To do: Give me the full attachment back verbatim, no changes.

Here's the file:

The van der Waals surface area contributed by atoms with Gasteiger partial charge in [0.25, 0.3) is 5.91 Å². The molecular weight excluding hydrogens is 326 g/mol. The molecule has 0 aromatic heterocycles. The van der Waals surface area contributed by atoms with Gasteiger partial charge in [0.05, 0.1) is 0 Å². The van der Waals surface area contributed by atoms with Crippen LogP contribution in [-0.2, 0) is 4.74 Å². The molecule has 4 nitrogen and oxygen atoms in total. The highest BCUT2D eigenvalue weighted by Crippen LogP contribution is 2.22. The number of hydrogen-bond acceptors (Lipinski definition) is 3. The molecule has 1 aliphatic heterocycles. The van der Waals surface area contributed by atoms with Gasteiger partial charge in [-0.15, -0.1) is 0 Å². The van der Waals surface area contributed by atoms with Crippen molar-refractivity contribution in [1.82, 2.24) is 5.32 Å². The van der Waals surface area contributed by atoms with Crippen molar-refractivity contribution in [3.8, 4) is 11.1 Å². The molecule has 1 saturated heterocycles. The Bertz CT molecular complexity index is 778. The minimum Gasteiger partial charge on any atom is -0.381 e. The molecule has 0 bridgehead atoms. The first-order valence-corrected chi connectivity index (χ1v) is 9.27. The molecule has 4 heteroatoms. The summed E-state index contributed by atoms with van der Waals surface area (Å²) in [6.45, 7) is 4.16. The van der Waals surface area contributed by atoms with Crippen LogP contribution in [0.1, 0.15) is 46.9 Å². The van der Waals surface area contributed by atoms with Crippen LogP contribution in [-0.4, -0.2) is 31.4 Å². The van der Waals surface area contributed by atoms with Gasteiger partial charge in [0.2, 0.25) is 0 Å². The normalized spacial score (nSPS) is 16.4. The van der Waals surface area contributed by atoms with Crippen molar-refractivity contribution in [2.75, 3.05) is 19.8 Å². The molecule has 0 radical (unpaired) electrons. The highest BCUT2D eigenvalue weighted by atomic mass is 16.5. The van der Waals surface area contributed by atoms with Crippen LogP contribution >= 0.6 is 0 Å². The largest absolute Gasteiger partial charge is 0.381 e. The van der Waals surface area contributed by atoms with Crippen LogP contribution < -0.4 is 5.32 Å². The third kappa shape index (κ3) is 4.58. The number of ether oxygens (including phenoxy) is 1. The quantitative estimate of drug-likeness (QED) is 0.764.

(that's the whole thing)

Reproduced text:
The van der Waals surface area contributed by atoms with Gasteiger partial charge in [0.25, 0.3) is 5.91 Å². The molecular weight excluding hydrogens is 326 g/mol. The molecule has 0 aromatic heterocycles. The van der Waals surface area contributed by atoms with Gasteiger partial charge in [0.05, 0.1) is 0 Å². The van der Waals surface area contributed by atoms with Crippen LogP contribution in [-0.2, 0) is 4.74 Å². The molecule has 4 nitrogen and oxygen atoms in total. The highest BCUT2D eigenvalue weighted by Crippen LogP contribution is 2.22. The number of hydrogen-bond acceptors (Lipinski definition) is 3. The molecule has 1 aliphatic heterocycles. The van der Waals surface area contributed by atoms with Gasteiger partial charge in [-0.15, -0.1) is 0 Å². The van der Waals surface area contributed by atoms with Crippen molar-refractivity contribution in [1.82, 2.24) is 5.32 Å². The van der Waals surface area contributed by atoms with Crippen molar-refractivity contribution in [3.8, 4) is 11.1 Å². The molecule has 1 saturated heterocycles. The Bertz CT molecular complexity index is 778. The minimum Gasteiger partial charge on any atom is -0.381 e. The molecule has 0 bridgehead atoms. The first-order valence-corrected chi connectivity index (χ1v) is 9.27. The molecule has 4 heteroatoms. The summed E-state index contributed by atoms with van der Waals surface area (Å²) in [6.45, 7) is 4.16. The van der Waals surface area contributed by atoms with Crippen LogP contribution in [0.1, 0.15) is 46.9 Å². The van der Waals surface area contributed by atoms with Crippen LogP contribution in [-0.4, -0.2) is 31.4 Å². The van der Waals surface area contributed by atoms with Gasteiger partial charge in [0.2, 0.25) is 0 Å². The normalized spacial score (nSPS) is 16.4. The van der Waals surface area contributed by atoms with Crippen molar-refractivity contribution in [2.75, 3.05) is 19.8 Å². The molecule has 0 radical (unpaired) electrons. The highest BCUT2D eigenvalue weighted by atomic mass is 16.5. The van der Waals surface area contributed by atoms with Crippen LogP contribution >= 0.6 is 0 Å². The largest absolute Gasteiger partial charge is 0.381 e. The van der Waals surface area contributed by atoms with Crippen LogP contribution < -0.4 is 5.32 Å². The third kappa shape index (κ3) is 4.58. The number of ether oxygens (including phenoxy) is 1. The quantitative estimate of drug-likeness (QED) is 0.764.